Greater Transparency for Test Results
Moffett has prefiled a bill for the 2017 session to make it easier for parents to know exactly how well the school their child attends or might attend is performing. The legislation would require every school and school system to clearly display in the upper right corner of its website homepage the percentage of students performing at proficient or above in six categories of the state’s standardized test scores.
Although that data is already available online, Moffett says it takes effort to search it out for each school. Wilson says anything that helps parents gauge their child’s school’s performance is a step in the right direction.
“Right now it’s really hard for parents to figure out exactly how their child is doing or how the school itself is doing,” says Wilson. “A lot of times it’s a summative score and you can’t see how different groups are performing.”
Since the bill was only prefiled on Monday, Webb and Stone hadn’t had a chance to review the legislation. They say the concept is good, but Webb wants to ensure that any topline percentages that are presented take into account demographic differences that exist among school populations. Stone says some people may not feel comfortable seeking out this information online, so he hopes parents will go to the child’s school to ask for it.
Other Primary and Secondary Issues
Kentucky’s lawmakers and education officials are busily preparing to implement the new federal Every Student Succeeds Act, which Stone says will return more decision-making authority to the state and to local districts, especially over testing and accountability measures. Part of the process, says Wilson, is to “purge our laws” of regulations enacted to implement earlier federal legislation like No Child Left Behind and Race to the Top that some education advocates found too restrictive.
Scholarship tax credits is another issue that could come before the legislature in 2017. Wilson and Moffett say the idea is to grant tax credits to individuals or corporations that donate money to a nonprofit organization that gives scholarships to low-income students so they can attend the public or private school of their choice. Moffett says this will give at-risk students the ability to leave a school that is failing their needs, while legislators continue to debate the larger challenges facing public education.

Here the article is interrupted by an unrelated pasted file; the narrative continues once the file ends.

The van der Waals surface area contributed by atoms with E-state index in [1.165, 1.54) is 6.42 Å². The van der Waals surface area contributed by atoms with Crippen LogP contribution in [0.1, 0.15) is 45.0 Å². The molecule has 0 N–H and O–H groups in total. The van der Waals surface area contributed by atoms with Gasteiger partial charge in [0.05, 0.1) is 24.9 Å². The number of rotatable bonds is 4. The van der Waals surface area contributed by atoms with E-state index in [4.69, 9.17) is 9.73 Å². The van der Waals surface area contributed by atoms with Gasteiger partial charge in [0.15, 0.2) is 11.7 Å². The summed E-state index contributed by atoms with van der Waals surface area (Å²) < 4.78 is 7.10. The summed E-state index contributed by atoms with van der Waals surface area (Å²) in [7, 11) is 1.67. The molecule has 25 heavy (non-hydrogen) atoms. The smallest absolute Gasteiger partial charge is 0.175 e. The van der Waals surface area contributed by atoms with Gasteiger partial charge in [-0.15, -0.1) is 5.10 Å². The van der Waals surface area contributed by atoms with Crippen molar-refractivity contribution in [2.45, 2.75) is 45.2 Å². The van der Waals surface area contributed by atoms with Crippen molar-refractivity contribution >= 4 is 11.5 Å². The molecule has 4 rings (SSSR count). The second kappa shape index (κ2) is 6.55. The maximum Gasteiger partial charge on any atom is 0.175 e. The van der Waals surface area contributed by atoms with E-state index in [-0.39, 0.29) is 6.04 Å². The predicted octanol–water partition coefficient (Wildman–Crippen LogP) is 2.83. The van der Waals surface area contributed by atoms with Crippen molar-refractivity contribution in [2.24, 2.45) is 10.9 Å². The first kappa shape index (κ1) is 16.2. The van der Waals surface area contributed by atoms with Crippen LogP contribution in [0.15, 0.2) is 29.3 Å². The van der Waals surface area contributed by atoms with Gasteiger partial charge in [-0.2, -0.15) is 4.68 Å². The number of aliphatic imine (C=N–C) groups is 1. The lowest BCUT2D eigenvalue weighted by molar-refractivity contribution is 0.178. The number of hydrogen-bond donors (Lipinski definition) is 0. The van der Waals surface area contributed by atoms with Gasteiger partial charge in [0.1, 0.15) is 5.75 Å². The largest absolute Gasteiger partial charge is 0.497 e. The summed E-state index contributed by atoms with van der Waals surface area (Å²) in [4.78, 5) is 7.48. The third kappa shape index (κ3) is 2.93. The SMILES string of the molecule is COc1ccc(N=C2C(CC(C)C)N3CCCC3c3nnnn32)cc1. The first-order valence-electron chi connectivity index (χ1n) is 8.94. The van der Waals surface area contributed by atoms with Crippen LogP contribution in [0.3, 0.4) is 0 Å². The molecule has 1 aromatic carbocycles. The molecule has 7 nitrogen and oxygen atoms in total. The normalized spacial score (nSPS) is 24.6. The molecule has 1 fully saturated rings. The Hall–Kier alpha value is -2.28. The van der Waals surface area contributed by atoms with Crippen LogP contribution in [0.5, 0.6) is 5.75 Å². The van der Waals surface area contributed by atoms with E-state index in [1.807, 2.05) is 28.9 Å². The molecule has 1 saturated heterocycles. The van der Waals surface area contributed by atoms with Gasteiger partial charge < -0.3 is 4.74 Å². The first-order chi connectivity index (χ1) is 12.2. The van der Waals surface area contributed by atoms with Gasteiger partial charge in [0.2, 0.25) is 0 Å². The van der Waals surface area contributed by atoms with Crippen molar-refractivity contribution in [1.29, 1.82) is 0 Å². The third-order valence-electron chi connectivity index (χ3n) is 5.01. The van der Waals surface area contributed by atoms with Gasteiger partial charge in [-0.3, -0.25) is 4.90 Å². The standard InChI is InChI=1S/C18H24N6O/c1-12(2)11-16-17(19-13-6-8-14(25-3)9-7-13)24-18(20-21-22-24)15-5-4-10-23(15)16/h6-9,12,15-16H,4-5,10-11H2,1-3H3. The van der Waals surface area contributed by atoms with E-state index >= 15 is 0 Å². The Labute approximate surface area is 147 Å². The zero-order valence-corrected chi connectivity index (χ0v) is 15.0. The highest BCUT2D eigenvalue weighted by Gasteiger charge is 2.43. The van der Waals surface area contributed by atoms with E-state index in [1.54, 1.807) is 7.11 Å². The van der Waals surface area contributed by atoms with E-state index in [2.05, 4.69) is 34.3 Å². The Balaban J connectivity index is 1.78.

And all four lawmakers say the unfunded liabilities in the Kentucky Teachers’ Retirement System will be an ongoing problem for the commonwealth. Wilson says the nearly $1 billion allocated to paying down the debt in the current biennium is a good start. Webb says legislators must come up with a solution to the funding crisis or else risk loosing high-quality teaching talent to other states and other professions.
Addressing College Costs
Two state initiatives will help mitigate some of the costs of doing coursework beyond high school. Dual credit scholarships will pay for high school students to take certain general education classes or career and technical education courses while simultaneously receiving high school and postsecondary credit for their work.
Wilson says not all families can otherwise afford the cost of a dual credit courses. He emphasizes that the classes can help students get a jump start on traditional college course work or they can put them on a path to a technical certification that can lead to a good-paying job. The legislature appropriated $15 million over the next two years to cover dual credit course costs for students.
This program offers additional advantages, according to Stone. Since the scholarship money pays for the classes, students can enjoy lower college tuition costs because they’ve already completed some of their coursework. Plus he says high school students who fear they’re not academically suited for higher education can experience college-level work. As they succeed in the dual credit classes, they may feel encouraged to attend a college or university.
Starting in 2017 students pursuing a two-year degree or certificate program can receive assistance from the new Work Ready Kentucky Scholarship Program. That will provide gap funding to students who receive financial aid so that any costs not already paid for by a scholarship or grant will be covered, thus making their schoolwork essentially free. Stone says the program represents the kind of “outside the box” thinking that can help reduce higher education costs for many Kentucky students and develop a better-trained workforce.